Central to progressive politics and the development of inclusive communities is an understanding of the conditions under which people should be held responsible for their behaviour, and how that affects others in society.
This issue is critically examined in two books by Henry Tam:
Responsibility & Personal Interactions: A Philosophical Study of the Criteria for Responsibility Ascriptions, Tam, H. (Lampeter: Edwin Mellen Press, 1990).
Available from Amazon or directly from the Edwin Mellen Press
This book explores the interpersonal basis of the practice of responsibility ascriptions; formulates a clear and precise set of criteria for responsibility ascriptions; and demonstrates how the proposed criteria help to solve the key problems connected with responsibility in moral and legal philosophy.
Sir P.F. Strawson, the Waynflete Professor of Metaphysical Philosophy (University of Oxford), wrote that he read it “with great interest and pleasure. I find myself fully in agreement with the main thrust of it … I particularly applaud (and share) [Tam’s] conception of the proper task of the philosopher.”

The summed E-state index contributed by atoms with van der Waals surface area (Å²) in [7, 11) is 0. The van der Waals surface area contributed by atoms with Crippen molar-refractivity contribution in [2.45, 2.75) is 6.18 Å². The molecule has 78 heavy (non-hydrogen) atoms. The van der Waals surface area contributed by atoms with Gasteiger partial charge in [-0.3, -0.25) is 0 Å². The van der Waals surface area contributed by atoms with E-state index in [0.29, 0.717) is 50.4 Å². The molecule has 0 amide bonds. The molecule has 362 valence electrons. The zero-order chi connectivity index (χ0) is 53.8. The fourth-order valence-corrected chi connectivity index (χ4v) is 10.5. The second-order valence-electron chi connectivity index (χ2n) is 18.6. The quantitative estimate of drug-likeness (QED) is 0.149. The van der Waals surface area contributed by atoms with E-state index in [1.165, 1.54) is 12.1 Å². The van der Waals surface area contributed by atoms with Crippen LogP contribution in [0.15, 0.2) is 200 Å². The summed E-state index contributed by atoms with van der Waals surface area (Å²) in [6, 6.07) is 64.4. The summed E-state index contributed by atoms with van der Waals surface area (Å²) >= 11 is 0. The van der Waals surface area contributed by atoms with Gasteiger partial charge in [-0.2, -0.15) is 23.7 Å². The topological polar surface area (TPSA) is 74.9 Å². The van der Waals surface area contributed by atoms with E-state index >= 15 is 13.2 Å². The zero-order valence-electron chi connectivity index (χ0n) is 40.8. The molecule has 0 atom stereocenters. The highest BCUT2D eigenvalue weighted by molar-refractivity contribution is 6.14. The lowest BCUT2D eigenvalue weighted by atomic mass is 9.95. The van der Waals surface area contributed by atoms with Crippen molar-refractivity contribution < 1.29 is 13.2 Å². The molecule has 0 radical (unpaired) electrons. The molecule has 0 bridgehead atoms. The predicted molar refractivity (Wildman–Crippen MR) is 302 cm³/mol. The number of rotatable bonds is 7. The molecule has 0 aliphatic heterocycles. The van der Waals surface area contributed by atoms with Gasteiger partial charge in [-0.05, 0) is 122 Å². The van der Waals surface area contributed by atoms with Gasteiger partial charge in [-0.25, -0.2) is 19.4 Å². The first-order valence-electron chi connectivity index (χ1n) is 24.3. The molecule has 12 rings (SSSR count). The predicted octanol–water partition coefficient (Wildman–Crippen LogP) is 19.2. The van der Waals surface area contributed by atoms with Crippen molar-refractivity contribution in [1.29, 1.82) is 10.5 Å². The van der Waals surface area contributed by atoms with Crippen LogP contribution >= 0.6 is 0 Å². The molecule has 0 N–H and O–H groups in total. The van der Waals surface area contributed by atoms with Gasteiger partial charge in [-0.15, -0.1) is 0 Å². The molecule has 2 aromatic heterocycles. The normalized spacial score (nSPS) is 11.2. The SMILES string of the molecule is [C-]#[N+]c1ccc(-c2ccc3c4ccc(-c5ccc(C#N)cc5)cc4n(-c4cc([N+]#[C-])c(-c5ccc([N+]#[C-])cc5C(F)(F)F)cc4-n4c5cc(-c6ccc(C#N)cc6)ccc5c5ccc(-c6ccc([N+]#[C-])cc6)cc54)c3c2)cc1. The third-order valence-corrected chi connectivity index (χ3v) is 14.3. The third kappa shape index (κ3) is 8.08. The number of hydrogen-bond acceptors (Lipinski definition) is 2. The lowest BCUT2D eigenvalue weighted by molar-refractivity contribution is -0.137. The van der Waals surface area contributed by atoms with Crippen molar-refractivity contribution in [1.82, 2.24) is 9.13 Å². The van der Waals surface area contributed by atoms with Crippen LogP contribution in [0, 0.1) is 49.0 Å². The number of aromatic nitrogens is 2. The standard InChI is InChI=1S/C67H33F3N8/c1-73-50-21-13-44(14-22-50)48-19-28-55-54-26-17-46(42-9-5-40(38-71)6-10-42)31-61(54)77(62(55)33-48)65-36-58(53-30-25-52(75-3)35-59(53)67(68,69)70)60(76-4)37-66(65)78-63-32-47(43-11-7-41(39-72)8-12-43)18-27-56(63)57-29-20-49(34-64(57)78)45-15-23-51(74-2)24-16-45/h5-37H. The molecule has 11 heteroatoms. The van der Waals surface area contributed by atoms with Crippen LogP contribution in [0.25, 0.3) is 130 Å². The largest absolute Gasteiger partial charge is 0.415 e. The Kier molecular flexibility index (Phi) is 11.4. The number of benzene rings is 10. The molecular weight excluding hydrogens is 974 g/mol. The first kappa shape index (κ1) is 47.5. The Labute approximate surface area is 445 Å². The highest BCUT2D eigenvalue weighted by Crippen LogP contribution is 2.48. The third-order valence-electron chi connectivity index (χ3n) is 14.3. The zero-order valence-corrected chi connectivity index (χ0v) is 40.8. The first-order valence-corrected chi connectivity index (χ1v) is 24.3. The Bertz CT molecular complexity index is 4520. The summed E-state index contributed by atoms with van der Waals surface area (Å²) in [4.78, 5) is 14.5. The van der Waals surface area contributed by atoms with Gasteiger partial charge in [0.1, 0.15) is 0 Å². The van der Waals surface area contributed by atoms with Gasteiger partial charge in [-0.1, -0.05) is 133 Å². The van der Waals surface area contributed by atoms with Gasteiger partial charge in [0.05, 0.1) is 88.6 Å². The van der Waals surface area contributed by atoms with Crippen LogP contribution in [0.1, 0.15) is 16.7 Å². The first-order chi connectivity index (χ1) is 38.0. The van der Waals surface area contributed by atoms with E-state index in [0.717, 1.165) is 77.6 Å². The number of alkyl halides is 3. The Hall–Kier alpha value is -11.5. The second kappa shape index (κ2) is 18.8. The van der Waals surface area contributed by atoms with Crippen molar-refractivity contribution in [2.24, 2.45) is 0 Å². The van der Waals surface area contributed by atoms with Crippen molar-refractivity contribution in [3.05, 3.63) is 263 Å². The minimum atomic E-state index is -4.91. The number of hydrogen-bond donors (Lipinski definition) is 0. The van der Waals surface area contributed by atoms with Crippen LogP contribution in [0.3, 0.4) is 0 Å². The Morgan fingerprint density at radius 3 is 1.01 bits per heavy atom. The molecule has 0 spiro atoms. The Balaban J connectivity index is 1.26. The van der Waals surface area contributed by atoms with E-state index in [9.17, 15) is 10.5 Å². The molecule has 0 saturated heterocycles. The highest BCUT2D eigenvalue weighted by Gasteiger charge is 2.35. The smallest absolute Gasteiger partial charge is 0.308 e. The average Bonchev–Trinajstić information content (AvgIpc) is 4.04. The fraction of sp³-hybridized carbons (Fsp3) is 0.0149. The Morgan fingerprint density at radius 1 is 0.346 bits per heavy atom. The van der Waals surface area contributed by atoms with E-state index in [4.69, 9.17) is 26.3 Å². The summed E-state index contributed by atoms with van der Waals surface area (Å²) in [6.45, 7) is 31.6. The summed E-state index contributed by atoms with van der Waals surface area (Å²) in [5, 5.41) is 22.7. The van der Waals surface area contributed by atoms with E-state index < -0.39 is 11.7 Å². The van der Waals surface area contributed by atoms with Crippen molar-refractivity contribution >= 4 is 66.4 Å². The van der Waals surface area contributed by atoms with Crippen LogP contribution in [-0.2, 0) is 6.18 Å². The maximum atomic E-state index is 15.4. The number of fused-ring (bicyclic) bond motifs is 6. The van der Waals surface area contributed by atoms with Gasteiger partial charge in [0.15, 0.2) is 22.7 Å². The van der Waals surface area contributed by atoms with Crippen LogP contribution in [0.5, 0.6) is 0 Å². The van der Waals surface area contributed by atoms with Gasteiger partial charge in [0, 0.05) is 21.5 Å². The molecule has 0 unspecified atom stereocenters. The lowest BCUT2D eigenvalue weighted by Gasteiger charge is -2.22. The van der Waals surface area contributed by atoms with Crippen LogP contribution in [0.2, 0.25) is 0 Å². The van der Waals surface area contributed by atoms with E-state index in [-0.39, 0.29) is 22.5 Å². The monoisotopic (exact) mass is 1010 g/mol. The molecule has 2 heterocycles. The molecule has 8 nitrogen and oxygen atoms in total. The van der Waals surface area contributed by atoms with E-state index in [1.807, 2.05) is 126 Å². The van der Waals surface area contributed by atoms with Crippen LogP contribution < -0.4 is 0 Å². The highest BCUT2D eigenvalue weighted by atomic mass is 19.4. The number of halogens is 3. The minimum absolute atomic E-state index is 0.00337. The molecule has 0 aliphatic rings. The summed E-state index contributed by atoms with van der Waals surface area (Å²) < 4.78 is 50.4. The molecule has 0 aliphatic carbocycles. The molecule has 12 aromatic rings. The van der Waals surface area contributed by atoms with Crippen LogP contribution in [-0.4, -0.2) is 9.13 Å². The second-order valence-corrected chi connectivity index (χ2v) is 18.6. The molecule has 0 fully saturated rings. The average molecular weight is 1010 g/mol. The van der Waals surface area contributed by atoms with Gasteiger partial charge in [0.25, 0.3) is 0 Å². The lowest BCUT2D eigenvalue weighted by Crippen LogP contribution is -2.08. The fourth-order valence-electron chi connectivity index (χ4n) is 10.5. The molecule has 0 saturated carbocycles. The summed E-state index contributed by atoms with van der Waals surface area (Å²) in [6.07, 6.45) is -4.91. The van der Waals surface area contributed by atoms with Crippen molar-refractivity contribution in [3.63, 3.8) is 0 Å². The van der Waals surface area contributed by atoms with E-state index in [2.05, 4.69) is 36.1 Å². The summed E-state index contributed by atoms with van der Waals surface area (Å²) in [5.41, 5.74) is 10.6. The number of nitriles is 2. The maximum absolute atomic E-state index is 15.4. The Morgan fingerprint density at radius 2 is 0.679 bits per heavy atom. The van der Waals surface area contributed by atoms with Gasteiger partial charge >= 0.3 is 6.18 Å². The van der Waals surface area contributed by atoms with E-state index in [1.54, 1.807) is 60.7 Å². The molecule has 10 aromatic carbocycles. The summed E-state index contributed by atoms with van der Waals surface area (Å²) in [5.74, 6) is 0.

Chapters in the book:
• Personal Attitudes, Personal Interactions, and the Practice of Responsibility Ascriptions
• Is It Irrational to Hold People Responsible for Their Behavior?
• Forced to Behave in Spite of Oneself
• Culpable and Non-Culpable Ignorance
• Mental Abnormality and Responsibility
• Responsibility for Foreseeable Side-Effects & Intentional Omissions
• Determinism & Responsibility
Punishment, Excuses & Moral Development, Tam, H., ed., (Aldershot: Avebury Press, 1996)
This book brings together philosophers, psychiatrists and criminologists to explore how best to deal with irresponsible behaviour in society.
Part 1 Punishment:
Punishment, citizenship and responsibility
Restitution without punishment - is it enough to make criminals pay?
Mental disorder, multiple diagnosis and secure provision
Part 2 Excuses:
Responsibility, mental illness and psychiatric experts
"Not guilty, by reason of genetic determinism"
The limits of criminality - Kant on the plank
Part 3 Moral Development:
Criminals and moral development - towards a cognitive theory of moral change
"Community", communities and the education of citizens
Individual versus social change
Educating responsible citizens.